Sabathia is not expected to attend Monday's press conference but general manager Doug Melvin will discuss "a baseball-related transaction."Melvin did not return a phone call on Sunday, and while Indians GM Mark Shapiro said the sides had made "some progress," he denied Sunday evening that a trade was in place. That ran contrary to numerous published reports, including a post on the Milwaukee Journal Sentinel's Web site, citing a Brewers source, that said a deal was done, "contingent on the paperwork being done and medical records exchanged." Milwaukee's WSSP radio reported that Triple-A Nashville left-hander Zach Jackson would go to Cleveland along with LaPorta, and the Wisconsin State Journal reported that Class A West Virginia right-hander Rob Bryson and one other player would also be included. The Brewers have had their eyes on pitching since right-hander Yovani Gallardo was lost to a knee injury that likely will sideline him the rest of the season. Sabathia is considered the best pitcher on the market and would be a left-handed complement to right-handed ace Ben Sheets. Both pitchers can be free agents after the season, and it is unlikely Milwaukee would be able to re-sign both. But Melvin nonetheless was poised to part with LaPorta, widely regarded as Milwaukee's top prospect. The Brewers have not made the postseason since 1982, when a late-August trade for future Hall of Famer Don Sutton bolstered the team in its pennant race. A right-handed hitter who played first base at the University of Florida but converted to the outfield as a pro, LaPorta entered play Sunday hitting .288 with 20 home runs and 66 RBIs in 84 games for Huntsville, a club stocked with prospects. LaPorta, 23, was just named the Brewers' Minor League Player of the Month for June. He hit .381 (40-for-105) for the month with two homers and 24 RBIs in 26 games and was named to the prestigious All-Star Futures Game. He will play first base for the U.S. team and also could be picked for the Olympic Summer Games. He was aware of the rumors. "It's kind of flattering to have your name being brought up for one of the best pitchers in the game," LaPorta told the Huntsville Times. "There would be no hard feelings one way or another. This is a business, and I understand that." Sabathia is 6-8 this season despite a 3.83 ERA in 18 starts for the Indians. Key to the Brewers was getting a deal done before Sabathia's scheduled outing Tuesday at Detroit. Instead, he could start for the Brewers on Tuesday against the Rockies and again on Sunday against the Reds in the first-half finale. Brewers manager Ned Yost would have to shuffle his starting rotation if a trade is completed in time. As of Sunday, left-hander Manny Parra was scheduled to start Tuesday seeking his eighth straight win, followed by Sheets on Wednesday and right-hander Dave Bush on Thursday. Either Bush or Monday starter Seth McClung probably will be removed from the rotation to make room for Sabathia. Sabathia has made between 13 and 16 second-half starts every season since 2001.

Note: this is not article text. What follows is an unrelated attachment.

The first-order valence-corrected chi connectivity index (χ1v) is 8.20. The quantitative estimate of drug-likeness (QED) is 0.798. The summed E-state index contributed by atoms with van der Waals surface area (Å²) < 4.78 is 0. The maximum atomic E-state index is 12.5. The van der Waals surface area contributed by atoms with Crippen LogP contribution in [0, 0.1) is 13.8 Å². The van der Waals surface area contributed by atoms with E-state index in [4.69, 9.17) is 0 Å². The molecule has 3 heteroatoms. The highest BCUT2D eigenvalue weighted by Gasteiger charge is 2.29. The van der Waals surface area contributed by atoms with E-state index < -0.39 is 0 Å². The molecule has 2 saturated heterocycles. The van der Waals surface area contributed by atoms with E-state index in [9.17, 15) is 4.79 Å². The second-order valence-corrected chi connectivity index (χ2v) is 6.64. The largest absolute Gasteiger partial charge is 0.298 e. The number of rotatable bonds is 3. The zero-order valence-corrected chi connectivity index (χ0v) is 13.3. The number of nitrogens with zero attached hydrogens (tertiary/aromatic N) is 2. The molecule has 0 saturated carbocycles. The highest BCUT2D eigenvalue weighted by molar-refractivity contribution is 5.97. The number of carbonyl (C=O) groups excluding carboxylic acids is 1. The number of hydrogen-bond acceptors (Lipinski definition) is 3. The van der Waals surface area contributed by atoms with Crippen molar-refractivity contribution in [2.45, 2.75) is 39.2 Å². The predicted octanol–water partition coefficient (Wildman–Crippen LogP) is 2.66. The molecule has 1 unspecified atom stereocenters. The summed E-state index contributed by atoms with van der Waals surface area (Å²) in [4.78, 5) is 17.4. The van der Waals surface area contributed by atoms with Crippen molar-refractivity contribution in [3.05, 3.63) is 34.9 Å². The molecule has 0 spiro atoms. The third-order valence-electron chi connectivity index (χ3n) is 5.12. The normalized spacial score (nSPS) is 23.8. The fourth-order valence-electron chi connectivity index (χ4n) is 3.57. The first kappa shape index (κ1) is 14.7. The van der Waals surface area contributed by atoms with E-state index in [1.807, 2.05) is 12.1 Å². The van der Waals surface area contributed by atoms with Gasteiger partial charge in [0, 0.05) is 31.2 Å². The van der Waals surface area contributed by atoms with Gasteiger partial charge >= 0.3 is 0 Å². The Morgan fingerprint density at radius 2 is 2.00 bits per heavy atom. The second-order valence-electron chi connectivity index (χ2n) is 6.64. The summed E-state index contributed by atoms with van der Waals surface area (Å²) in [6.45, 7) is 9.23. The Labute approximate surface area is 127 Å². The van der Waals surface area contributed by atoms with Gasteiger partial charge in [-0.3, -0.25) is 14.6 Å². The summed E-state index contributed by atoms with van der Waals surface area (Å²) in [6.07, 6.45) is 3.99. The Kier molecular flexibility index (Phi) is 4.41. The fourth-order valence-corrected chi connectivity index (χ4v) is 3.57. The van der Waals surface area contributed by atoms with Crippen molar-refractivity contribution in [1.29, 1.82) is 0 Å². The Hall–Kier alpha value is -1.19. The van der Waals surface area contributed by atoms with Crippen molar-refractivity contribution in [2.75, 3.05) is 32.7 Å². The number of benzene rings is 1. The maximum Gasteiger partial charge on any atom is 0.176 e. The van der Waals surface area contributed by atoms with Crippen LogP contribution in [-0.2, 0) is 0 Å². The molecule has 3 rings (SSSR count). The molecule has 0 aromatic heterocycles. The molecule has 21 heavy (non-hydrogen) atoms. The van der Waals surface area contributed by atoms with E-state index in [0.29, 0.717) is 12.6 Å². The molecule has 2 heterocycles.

Adam McCalvy is a reporter for MLB.com. This story was not subject to the approval of Major League Baseball or its clubs.